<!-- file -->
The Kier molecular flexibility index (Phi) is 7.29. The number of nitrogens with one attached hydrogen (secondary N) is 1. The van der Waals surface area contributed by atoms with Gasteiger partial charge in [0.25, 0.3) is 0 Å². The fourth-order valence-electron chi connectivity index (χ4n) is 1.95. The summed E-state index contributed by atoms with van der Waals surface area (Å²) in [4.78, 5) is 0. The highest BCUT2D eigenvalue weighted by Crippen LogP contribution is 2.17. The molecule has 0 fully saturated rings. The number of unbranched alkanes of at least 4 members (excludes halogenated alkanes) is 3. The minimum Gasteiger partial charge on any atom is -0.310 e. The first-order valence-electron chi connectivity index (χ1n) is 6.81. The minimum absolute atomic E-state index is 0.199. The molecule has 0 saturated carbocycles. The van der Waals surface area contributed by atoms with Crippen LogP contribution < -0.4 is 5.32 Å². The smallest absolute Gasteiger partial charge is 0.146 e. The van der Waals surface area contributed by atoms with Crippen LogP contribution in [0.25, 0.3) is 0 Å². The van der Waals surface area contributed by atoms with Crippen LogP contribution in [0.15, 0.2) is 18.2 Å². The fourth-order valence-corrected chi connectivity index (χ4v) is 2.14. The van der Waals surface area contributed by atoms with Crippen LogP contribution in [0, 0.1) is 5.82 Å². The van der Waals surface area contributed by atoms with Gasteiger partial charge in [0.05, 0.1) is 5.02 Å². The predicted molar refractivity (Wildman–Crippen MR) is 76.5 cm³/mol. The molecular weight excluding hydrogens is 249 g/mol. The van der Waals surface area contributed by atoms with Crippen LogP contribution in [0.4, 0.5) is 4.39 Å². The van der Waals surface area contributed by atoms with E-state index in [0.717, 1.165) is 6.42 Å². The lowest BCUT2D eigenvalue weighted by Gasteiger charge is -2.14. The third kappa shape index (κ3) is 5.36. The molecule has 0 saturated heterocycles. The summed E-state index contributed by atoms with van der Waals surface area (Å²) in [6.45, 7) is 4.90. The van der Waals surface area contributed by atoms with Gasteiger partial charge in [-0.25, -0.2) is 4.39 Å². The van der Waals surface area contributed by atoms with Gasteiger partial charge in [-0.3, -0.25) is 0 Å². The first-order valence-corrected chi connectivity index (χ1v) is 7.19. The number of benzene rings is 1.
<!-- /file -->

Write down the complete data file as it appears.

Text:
The Kier molecular flexibility index (Phi) is 7.29. The number of nitrogens with one attached hydrogen (secondary N) is 1. The van der Waals surface area contributed by atoms with Gasteiger partial charge in [0.25, 0.3) is 0 Å². The fourth-order valence-electron chi connectivity index (χ4n) is 1.95. The summed E-state index contributed by atoms with van der Waals surface area (Å²) in [4.78, 5) is 0. The highest BCUT2D eigenvalue weighted by Crippen LogP contribution is 2.17. The molecule has 0 fully saturated rings. The number of unbranched alkanes of at least 4 members (excludes halogenated alkanes) is 3. The minimum Gasteiger partial charge on any atom is -0.310 e. The first-order valence-electron chi connectivity index (χ1n) is 6.81. The minimum absolute atomic E-state index is 0.199. The molecule has 0 saturated carbocycles. The van der Waals surface area contributed by atoms with Crippen LogP contribution < -0.4 is 5.32 Å². The smallest absolute Gasteiger partial charge is 0.146 e. The van der Waals surface area contributed by atoms with Crippen LogP contribution in [0.25, 0.3) is 0 Å². The van der Waals surface area contributed by atoms with Crippen LogP contribution in [0.15, 0.2) is 18.2 Å². The fourth-order valence-corrected chi connectivity index (χ4v) is 2.14. The van der Waals surface area contributed by atoms with Crippen LogP contribution in [0, 0.1) is 5.82 Å². The van der Waals surface area contributed by atoms with Gasteiger partial charge in [0.05, 0.1) is 5.02 Å². The predicted molar refractivity (Wildman–Crippen MR) is 76.5 cm³/mol. The molecular weight excluding hydrogens is 249 g/mol. The van der Waals surface area contributed by atoms with Crippen LogP contribution in [0.4, 0.5) is 4.39 Å². The van der Waals surface area contributed by atoms with E-state index in [0.717, 1.165) is 6.42 Å². The lowest BCUT2D eigenvalue weighted by Gasteiger charge is -2.14. The third kappa shape index (κ3) is 5.36. The molecule has 0 saturated heterocycles. The summed E-state index contributed by atoms with van der Waals surface area (Å²) in [6.45, 7) is 4.90. The van der Waals surface area contributed by atoms with Gasteiger partial charge in [-0.25, -0.2) is 4.39 Å². The van der Waals surface area contributed by atoms with Gasteiger partial charge in [-0.3, -0.25) is 0 Å². The first-order valence-corrected chi connectivity index (χ1v) is 7.19. The number of benzene rings is 1.